The largest study of its type in the UK has identified differences in the immune response to COVID-19 in people with no symptoms, compared to those suffering a more serious reaction to the virus.
Researchers from the Wellcome Sanger Institute, Newcastle University, University College London, the University of Cambridge, EMBL’s European Bioinformatics Institute (EMBL-EBI), and their collaborators within the Human Cell Atlas initiative found raised levels of specific immune cells in asymptomatic people infected with SARS-CoV-2. They also showed that people with more serious symptoms had lost these protective cell types, but had increased numbers of inflammatory cells.
Insights from single-cell sequencing
The research, published in Nature Medicine, is one of the only studies to date that has included people who were asymptomatic. This large-scale collaborative study is part of the Human Cell Atlas initiative to map every cell type in the human body, to transform our understanding of health, infection, and disease.
To understand how different immune cells responded to the infection, researchers analysed blood from 130 people with COVID-19. These patients came from three different UK cities – Newcastle, Cambridge, and London – and their conditions ranged from asymptomatic to critically severe.
The team performed single-cell sequencing on approximately 800,000 individual immune cells, along with detailed analysis of cell surface proteins and antigen receptors found on immune cells in the blood. They revealed differences in multiple types of immune cells that are involved in the body’s response to COVID-19.
“Using data from three different centres has allowed us to examine how people react to COVID-19,” says John Marioni, Head of Research at EMBL-EBI and Senior Group Leader at the Cancer Research UK Cambridge Institute.
“The amount of data collected in this study has given us crucial insight into the immune reaction in various severities of COVID-19 infection. Analysing single-cell sequencing data requires us to tease apart biological signal from technical noise, which can be very challenging. The work has created a tremendous resource – the most comprehensive blueprint across individuals with different responses to COVID-19.”
Different immune responses
In asymptomatic people, the team found increased levels of B cells that produce antibodies found in mucus passages, such as the nose. These antibodies may be one of our first lines of defence against COVID-19. However, these protective B cells were missing in people with serious symptoms, indicating the importance of an effective antibody-associated immune response in the nose and other mucus passages.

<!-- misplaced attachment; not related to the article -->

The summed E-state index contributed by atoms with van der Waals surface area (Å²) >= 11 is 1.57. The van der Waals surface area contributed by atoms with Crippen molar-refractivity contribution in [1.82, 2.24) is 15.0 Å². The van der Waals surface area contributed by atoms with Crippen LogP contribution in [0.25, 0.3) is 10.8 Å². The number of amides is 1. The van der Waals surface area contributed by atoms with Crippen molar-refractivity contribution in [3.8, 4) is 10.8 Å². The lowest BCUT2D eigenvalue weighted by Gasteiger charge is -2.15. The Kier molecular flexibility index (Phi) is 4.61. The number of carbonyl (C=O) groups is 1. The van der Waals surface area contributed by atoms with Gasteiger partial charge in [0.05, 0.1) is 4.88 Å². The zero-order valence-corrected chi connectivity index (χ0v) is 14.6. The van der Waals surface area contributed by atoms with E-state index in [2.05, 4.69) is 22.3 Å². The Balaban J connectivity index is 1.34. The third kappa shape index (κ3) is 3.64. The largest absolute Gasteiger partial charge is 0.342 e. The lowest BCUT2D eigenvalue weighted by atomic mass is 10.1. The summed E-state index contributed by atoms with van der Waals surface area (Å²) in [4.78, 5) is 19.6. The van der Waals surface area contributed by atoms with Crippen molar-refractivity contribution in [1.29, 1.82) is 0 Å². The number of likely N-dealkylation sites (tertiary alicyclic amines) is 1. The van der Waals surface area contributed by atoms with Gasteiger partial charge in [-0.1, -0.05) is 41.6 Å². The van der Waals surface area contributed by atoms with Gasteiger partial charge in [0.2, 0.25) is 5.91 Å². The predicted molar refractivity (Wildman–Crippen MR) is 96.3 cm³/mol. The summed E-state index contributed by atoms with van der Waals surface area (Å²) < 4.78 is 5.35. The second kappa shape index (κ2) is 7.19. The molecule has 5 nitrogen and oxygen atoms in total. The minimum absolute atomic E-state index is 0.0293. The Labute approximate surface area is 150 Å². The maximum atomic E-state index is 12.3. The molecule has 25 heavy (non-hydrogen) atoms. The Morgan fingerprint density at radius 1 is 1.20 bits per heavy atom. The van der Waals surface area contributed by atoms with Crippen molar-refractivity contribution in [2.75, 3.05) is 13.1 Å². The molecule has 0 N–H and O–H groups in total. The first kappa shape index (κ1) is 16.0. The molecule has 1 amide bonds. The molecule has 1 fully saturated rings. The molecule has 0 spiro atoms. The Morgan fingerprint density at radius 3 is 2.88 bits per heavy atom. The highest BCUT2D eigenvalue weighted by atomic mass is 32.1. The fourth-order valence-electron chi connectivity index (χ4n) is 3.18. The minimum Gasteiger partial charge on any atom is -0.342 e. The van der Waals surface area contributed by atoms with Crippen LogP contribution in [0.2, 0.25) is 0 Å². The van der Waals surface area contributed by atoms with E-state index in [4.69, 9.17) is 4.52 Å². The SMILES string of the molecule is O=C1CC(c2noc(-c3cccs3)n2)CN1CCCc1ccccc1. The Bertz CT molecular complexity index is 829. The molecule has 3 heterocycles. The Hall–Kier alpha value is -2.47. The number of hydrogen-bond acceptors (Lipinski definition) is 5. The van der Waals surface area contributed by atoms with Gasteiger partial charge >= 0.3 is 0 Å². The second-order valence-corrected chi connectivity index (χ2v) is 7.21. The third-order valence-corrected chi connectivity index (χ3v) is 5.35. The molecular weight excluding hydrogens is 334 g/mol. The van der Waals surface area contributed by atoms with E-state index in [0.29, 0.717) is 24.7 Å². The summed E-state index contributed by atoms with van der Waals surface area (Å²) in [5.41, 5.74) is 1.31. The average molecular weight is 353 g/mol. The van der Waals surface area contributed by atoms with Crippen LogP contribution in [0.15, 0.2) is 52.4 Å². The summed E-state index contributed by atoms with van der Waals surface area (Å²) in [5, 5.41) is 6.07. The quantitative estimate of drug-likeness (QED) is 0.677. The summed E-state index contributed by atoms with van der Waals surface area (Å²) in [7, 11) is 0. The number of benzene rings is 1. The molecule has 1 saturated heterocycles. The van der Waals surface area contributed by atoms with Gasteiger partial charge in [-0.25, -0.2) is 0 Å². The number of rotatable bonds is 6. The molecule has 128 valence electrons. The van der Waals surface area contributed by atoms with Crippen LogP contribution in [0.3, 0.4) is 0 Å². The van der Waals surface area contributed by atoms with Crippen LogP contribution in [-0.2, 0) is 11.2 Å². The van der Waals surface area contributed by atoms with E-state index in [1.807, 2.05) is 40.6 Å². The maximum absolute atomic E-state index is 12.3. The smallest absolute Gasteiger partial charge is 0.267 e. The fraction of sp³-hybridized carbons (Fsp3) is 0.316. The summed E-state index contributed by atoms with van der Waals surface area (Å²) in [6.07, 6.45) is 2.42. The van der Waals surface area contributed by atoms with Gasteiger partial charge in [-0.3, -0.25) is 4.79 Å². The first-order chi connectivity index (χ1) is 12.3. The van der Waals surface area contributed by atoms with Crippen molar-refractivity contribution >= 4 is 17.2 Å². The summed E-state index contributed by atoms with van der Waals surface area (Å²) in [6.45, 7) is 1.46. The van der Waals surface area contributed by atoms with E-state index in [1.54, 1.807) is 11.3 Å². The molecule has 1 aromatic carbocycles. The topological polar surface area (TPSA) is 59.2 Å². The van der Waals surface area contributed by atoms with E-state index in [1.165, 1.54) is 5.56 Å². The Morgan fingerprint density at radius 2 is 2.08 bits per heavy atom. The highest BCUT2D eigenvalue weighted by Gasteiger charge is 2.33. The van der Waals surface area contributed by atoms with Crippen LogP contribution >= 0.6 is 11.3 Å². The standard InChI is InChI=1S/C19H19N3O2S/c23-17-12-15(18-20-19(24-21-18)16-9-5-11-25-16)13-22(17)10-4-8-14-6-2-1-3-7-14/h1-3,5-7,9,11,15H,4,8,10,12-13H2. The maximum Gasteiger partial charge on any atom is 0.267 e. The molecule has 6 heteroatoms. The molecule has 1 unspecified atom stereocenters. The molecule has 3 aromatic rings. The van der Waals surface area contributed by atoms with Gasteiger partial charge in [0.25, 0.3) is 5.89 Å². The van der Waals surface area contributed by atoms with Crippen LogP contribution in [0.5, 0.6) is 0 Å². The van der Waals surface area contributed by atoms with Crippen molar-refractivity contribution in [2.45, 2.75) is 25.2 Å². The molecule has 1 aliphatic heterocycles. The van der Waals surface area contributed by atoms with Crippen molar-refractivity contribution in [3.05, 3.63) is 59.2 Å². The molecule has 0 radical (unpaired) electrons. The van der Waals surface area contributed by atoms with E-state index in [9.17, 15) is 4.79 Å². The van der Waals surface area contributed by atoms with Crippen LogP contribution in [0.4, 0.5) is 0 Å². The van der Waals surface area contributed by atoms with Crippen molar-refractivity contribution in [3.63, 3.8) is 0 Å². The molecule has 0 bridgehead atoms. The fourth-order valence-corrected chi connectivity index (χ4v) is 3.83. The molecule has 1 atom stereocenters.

While patients with mild to moderate symptoms had high levels of B cells and helper T-cells, which help to fight infection, the team discovered that those with serious symptoms had lost many of these immune cells, suggesting that this part of the immune system had failed in people with severe disease.
By contrast, people with more serious symptoms leading to hospitalisation had an uncontrolled increase in monocytes and killer T-cells, which can lead to lung inflammation if present at high levels. People with severe disease also had raised levels of platelet-producing cells, which help blood to clot.
Potential targets for therapies
These differences in the immune response could help explain serious lung inflammation and blood clotting symptoms, and could be used to identify potential targets for developing therapies.
Professor Menna Clatworthy, senior author and Professor of Translational Immunology at the University of Cambridge and Sanger Associate Faculty, says: “This is one of the most detailed studies of immune responses in COVID-19 to date, and begins to help us understand why some people get really sick while others fight off the virus without even knowing they have it. This new knowledge will help identify specific targets for therapy for patients that get sick with COVID-19.”
John Marioni adds: “This tremendously collaborative project brought together immunologists, medics, and computational biologists in different geographical locations. The work showcases how science is changing and demonstrates that interdisciplinarity is the way forward.”
What is single-cell sequencing?
Single-cell RNA sequencing (scRNA-seq) is a popular and powerful technology that allows researchers to profile the whole transcriptome of a large number of individual cells. The transcriptome of a cell is the collection of RNAs transcribed in it, showing which genes are active.
Single-cell sequencing enables scientists to observe cellular differences at higher resolution, and provides a better understanding of the function of an individual cell in the context of its microenvironment.
Analysis of the large volumes of data generated from these experiments requires specialised statistical and computational methods.